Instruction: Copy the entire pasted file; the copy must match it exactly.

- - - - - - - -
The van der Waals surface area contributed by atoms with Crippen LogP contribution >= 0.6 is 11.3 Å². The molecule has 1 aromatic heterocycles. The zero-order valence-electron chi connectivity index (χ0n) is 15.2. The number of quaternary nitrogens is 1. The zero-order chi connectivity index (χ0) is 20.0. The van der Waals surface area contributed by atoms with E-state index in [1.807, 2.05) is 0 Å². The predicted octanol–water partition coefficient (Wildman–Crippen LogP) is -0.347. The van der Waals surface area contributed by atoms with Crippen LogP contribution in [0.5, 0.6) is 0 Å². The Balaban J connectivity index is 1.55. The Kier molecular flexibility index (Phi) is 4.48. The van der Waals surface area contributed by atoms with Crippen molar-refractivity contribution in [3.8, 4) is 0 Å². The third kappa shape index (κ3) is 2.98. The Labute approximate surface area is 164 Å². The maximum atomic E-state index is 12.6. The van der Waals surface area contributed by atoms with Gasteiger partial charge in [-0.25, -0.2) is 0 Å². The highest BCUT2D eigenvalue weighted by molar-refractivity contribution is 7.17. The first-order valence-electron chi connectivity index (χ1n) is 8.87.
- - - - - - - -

The van der Waals surface area contributed by atoms with Crippen LogP contribution >= 0.6 is 11.3 Å². The molecule has 1 aromatic heterocycles. The zero-order valence-electron chi connectivity index (χ0n) is 15.2. The number of quaternary nitrogens is 1. The zero-order chi connectivity index (χ0) is 20.0. The van der Waals surface area contributed by atoms with E-state index in [1.807, 2.05) is 0 Å². The predicted octanol–water partition coefficient (Wildman–Crippen LogP) is -0.347. The van der Waals surface area contributed by atoms with Crippen LogP contribution in [0.5, 0.6) is 0 Å². The Balaban J connectivity index is 1.55. The Kier molecular flexibility index (Phi) is 4.48. The van der Waals surface area contributed by atoms with Crippen molar-refractivity contribution in [3.8, 4) is 0 Å². The third kappa shape index (κ3) is 2.98. The Labute approximate surface area is 164 Å². The maximum atomic E-state index is 12.6. The van der Waals surface area contributed by atoms with Gasteiger partial charge in [-0.25, -0.2) is 0 Å². The highest BCUT2D eigenvalue weighted by molar-refractivity contribution is 7.17. The first-order valence-electron chi connectivity index (χ1n) is 8.87.